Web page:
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Ford says Bill 124 repeal comes amid high cost of living

Ontario Premier Doug Ford makes an announcement and answers questions at a press conference in Mississauga, Ont., Tuesday, February 13, 2024. THE CANADIAN PRESS/Christopher Katsarov

Ontario Premier Doug Ford expressed frustration Tuesday with an Appeal Court ruling that declared his public sector wage-restraint law unconstitutional, but said he has agreed to repeal it amid a high cost of living.

The province's top court ruled Monday that a law that capped salary increases for broader public sector workers at one per cent a year for three years violated collective bargaining rights.

Hours after the ruling, the government announced that it would repeal the law, known as Bill 124, something that opposition critics, labour advocates and health-care workers have long urged.

Ford said at an unrelated news conference Tuesday that he respects the ruling, but did not appear to be pleased with it.

"We just believe it should be government's decision, not the courts," he said.

"I always say, 'Parliament is supreme,' meaning the people are supreme. People elect the parliament. They should make the decisions."

The Progressive Conservatives enacted the law in 2019 as a way to help the government eliminate a deficit.

The Appeal Court wrote that governments are entitled to try to hold compensation increases to a certain level, but the issue is how they do that.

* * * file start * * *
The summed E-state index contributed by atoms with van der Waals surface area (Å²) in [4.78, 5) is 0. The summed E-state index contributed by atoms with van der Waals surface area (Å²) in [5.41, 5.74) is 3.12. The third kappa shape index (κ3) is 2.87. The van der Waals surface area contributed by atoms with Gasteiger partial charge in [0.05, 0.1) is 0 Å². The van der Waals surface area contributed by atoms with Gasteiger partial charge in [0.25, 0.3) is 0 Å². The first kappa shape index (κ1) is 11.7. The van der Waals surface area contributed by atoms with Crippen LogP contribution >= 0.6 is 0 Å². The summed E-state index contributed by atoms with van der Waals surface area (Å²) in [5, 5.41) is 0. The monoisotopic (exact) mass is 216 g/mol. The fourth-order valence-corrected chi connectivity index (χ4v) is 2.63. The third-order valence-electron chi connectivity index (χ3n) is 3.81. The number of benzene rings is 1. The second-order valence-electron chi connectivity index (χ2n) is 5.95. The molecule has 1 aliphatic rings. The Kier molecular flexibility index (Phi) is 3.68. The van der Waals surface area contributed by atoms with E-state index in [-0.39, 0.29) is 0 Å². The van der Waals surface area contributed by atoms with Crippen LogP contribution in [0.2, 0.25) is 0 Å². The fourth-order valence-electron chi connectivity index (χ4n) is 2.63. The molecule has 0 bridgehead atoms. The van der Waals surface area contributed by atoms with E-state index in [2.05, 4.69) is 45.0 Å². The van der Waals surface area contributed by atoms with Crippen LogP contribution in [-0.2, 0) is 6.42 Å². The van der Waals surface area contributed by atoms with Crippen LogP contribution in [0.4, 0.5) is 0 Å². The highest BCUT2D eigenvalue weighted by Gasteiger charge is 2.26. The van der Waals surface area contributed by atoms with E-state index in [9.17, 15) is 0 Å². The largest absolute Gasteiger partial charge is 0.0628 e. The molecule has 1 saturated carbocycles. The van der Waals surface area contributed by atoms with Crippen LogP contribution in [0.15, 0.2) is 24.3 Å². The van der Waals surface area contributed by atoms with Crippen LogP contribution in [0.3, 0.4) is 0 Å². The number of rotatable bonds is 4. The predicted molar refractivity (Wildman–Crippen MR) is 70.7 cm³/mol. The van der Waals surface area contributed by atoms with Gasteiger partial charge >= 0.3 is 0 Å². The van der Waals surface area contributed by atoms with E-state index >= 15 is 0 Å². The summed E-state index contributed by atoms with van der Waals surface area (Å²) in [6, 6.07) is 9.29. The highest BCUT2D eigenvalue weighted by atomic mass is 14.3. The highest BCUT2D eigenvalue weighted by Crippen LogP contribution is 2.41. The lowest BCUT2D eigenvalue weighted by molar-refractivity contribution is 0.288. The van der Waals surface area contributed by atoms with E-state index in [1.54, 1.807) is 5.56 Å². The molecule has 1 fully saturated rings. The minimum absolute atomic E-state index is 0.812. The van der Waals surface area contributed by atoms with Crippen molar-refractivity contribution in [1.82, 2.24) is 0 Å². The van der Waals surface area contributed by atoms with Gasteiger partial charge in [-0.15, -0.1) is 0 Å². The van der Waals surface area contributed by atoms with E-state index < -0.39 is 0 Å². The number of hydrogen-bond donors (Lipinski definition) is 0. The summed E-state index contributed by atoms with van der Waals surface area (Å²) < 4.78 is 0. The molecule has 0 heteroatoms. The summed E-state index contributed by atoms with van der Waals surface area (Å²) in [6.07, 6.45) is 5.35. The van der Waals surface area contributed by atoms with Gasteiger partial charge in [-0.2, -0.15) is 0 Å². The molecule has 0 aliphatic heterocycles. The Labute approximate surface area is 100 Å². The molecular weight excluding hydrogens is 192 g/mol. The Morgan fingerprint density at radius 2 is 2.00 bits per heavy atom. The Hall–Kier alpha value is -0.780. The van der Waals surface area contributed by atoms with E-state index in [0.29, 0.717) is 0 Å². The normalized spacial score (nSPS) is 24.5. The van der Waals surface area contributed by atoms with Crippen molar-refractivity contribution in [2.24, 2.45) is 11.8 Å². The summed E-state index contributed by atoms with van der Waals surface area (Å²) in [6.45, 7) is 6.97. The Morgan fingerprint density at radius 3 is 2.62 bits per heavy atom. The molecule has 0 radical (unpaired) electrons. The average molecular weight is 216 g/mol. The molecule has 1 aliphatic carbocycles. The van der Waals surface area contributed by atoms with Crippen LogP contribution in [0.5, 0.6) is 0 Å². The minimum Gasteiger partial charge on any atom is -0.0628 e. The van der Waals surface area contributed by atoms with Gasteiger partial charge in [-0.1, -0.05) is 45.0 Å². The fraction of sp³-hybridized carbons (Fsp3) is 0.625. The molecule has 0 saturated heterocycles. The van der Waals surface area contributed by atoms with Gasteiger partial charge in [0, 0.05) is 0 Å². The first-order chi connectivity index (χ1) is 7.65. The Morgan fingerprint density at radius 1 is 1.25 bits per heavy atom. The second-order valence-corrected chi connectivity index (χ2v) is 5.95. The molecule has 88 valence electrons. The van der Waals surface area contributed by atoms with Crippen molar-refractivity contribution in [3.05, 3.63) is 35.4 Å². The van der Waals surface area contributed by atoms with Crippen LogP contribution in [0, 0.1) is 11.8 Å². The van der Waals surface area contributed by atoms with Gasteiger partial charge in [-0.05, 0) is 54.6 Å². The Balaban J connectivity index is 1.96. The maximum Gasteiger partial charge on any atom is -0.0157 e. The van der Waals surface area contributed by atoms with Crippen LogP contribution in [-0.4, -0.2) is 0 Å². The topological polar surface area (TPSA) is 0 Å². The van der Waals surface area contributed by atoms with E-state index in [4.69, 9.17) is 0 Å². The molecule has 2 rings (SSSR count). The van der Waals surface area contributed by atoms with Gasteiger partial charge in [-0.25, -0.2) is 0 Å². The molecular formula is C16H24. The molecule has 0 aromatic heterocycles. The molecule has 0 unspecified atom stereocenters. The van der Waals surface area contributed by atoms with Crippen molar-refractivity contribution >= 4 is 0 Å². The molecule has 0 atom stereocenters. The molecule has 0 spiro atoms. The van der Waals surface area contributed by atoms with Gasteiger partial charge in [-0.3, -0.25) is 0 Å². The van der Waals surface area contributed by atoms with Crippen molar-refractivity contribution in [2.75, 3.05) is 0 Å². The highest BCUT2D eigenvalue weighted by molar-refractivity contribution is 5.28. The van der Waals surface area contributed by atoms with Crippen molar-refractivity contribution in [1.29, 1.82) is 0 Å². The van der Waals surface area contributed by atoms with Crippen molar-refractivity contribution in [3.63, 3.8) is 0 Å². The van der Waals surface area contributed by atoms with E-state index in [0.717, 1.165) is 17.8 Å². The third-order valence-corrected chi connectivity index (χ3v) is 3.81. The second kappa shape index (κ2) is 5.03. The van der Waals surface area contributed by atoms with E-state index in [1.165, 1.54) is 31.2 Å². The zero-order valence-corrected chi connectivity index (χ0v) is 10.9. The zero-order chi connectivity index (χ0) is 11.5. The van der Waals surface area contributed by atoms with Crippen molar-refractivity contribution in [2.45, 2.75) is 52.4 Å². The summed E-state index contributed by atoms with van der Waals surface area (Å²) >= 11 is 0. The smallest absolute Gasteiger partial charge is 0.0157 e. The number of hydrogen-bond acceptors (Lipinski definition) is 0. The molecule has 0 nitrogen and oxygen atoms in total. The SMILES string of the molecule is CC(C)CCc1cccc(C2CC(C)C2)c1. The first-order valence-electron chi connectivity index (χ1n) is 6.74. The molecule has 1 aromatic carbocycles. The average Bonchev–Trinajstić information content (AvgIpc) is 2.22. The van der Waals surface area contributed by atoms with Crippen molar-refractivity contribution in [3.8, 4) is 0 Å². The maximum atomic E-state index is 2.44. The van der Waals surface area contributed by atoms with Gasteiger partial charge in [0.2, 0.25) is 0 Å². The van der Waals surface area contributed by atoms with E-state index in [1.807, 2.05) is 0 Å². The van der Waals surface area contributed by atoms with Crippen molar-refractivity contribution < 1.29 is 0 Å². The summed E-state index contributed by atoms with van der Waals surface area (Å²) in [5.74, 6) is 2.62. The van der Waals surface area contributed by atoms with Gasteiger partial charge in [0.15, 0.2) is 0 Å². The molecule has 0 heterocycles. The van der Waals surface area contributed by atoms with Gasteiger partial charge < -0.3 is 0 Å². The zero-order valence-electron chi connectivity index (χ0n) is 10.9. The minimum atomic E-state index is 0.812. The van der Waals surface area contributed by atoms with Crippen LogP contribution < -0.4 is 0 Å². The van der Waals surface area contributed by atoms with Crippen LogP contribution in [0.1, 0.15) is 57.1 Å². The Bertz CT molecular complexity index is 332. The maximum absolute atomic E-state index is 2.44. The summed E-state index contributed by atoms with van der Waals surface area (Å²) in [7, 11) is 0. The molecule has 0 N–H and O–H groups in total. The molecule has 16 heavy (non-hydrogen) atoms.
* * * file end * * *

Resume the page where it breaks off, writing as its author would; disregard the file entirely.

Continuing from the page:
"Ontario has not been able to explain why wage restraint could not have been achieved through good faith bargaining," the court wrote.

"In the absence of any evidence for the need for expediency or that the same goal cannot be achieved through collective bargaining, it is hard to understand on what basis the Act’s salutary effects outweigh its beneficial effects."

Ford argued Tuesday that the province's finances were a "total disaster" when his government came to power in 2018 and the province is in a more stable position now.

He also noted that since a lower court first ruled the law unconstitutional, workers such as nurses and teachers have received back pay to compensate them, and his government is repealing the law now amid a cost-of-living crisis.

Unions hailed the Monday ruling as a big victory for workers' rights and had urged Ford to listen to the Appeal Court.

Ontario's financial accountability officer said in 2022 that Bill 124 was set to save the province $9.7 billion on public-sector salaries and wages, though a successful court challenge would all but wipe that out.

On Tuesday, the fiscal watchdog estimated it would cost the province $13.7 billion to provide wage increases to adjust for the impact of Bill 124 from 2022 to 2028.

This report by The Canadian Press was first published Feb. 13, 2024.

Allison Jones, The Canadian Press

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